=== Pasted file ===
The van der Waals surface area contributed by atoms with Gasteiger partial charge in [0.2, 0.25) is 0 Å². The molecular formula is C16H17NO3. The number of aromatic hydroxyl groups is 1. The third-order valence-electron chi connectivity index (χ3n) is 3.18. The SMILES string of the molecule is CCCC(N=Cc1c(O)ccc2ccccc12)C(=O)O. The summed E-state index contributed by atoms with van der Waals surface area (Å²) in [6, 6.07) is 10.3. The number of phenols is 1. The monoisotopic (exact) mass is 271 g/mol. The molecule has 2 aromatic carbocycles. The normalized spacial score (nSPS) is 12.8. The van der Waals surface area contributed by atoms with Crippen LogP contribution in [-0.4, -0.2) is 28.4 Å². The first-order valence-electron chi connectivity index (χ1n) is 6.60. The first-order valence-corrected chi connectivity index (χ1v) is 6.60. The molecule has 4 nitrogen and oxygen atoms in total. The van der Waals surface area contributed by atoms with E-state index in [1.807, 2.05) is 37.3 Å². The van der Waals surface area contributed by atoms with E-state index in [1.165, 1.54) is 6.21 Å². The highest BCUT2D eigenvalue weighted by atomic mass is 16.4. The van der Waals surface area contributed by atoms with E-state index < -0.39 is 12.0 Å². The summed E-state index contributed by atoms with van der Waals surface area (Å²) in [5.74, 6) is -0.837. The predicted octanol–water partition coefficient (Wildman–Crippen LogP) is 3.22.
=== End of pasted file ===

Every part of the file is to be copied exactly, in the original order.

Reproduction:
The van der Waals surface area contributed by atoms with Gasteiger partial charge in [0.2, 0.25) is 0 Å². The molecular formula is C16H17NO3. The number of aromatic hydroxyl groups is 1. The third-order valence-electron chi connectivity index (χ3n) is 3.18. The SMILES string of the molecule is CCCC(N=Cc1c(O)ccc2ccccc12)C(=O)O. The summed E-state index contributed by atoms with van der Waals surface area (Å²) in [6, 6.07) is 10.3. The number of phenols is 1. The monoisotopic (exact) mass is 271 g/mol. The molecule has 2 aromatic carbocycles. The normalized spacial score (nSPS) is 12.8. The van der Waals surface area contributed by atoms with Crippen LogP contribution in [-0.4, -0.2) is 28.4 Å². The first-order valence-electron chi connectivity index (χ1n) is 6.60. The first-order valence-corrected chi connectivity index (χ1v) is 6.60. The molecule has 4 nitrogen and oxygen atoms in total. The van der Waals surface area contributed by atoms with E-state index in [1.807, 2.05) is 37.3 Å². The van der Waals surface area contributed by atoms with E-state index in [1.165, 1.54) is 6.21 Å². The highest BCUT2D eigenvalue weighted by atomic mass is 16.4. The van der Waals surface area contributed by atoms with E-state index < -0.39 is 12.0 Å². The summed E-state index contributed by atoms with van der Waals surface area (Å²) in [5.74, 6) is -0.837. The predicted octanol–water partition coefficient (Wildman–Crippen LogP) is 3.22.